On the other hand, the dividend yield of GO plc has improved to 4.6% based on the recently declared dividend of €0.16 per share. However, the company clarified that the dividend of €0.16 per share is made up of a distribution of €0.14 per share in respect of the financial performance in 2020 and an additional €0.02 per share as partial compensation for the reduction in the final dividend distribution (from €0.14 per share to €0.10 per share) in respect of the 2019 financial year. GO’s financial performance has been relatively consistent over the years enabling it to register a double-digit ROE.
Another company that paid a high dividend to shareholders last year was Plaza Centres plc. However, this was boosted by the extraordinary interim dividend of €1 million (€0.0354 per share) given to all shareholders in November 2020 following the successful sale of the Tigné Place commercial building in September 2020 for a total consideration of €14 million compared to the acquisition price of €9 million paid for in 2016.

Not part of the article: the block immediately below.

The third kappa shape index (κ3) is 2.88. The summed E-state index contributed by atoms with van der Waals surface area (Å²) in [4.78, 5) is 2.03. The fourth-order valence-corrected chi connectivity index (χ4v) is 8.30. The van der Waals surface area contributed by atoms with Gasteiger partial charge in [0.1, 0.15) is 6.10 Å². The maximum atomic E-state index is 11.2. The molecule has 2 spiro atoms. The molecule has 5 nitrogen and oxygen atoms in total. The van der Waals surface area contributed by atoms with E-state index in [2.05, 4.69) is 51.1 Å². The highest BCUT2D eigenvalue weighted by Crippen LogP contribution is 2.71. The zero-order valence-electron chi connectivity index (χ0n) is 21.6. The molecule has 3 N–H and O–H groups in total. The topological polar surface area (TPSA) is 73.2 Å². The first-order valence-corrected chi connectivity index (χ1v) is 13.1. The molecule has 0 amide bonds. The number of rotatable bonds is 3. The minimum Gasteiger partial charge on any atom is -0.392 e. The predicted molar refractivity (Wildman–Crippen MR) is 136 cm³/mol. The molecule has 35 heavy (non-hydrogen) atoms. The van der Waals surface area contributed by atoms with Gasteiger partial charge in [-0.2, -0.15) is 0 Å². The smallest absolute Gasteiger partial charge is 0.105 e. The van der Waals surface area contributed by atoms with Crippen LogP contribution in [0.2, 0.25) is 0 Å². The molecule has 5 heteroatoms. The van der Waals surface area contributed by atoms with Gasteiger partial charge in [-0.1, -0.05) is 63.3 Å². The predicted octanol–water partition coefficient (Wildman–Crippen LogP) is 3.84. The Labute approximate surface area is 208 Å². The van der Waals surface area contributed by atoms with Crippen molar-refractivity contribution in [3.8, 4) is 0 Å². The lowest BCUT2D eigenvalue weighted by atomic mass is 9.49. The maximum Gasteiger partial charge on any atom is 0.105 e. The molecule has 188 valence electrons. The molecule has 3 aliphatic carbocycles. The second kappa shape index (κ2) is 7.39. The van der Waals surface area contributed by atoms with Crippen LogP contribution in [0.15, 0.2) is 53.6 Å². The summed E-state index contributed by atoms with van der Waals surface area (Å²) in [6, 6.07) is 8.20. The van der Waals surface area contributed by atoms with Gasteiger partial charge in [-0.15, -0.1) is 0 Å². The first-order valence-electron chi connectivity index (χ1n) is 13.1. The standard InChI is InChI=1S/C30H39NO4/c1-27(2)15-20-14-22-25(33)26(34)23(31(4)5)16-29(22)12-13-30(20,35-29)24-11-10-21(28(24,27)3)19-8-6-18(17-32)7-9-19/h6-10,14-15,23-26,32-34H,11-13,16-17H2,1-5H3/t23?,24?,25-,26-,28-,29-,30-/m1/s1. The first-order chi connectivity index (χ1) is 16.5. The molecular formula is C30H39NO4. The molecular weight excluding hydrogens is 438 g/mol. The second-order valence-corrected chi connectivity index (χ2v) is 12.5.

Although the main observations from the league tables indicate some important trends, it is also worth highlighting to investors that 2020 was undoubtedly not a normal year given the very challenging economic conditions across various industries. For example, one would expect dividend payments by both Malta International Airport plc and Simonds Farsons Cisk plc to resume once conditions normalise and both companies should achieve double-digit ROE once again in the foreseeable future. Investors however need to position their portfolios in a manner that reflect the main observations within this article and the emerging trends post-pandemic should they wish to achieve consistently positive returns in future years.Print This Page Disclaimer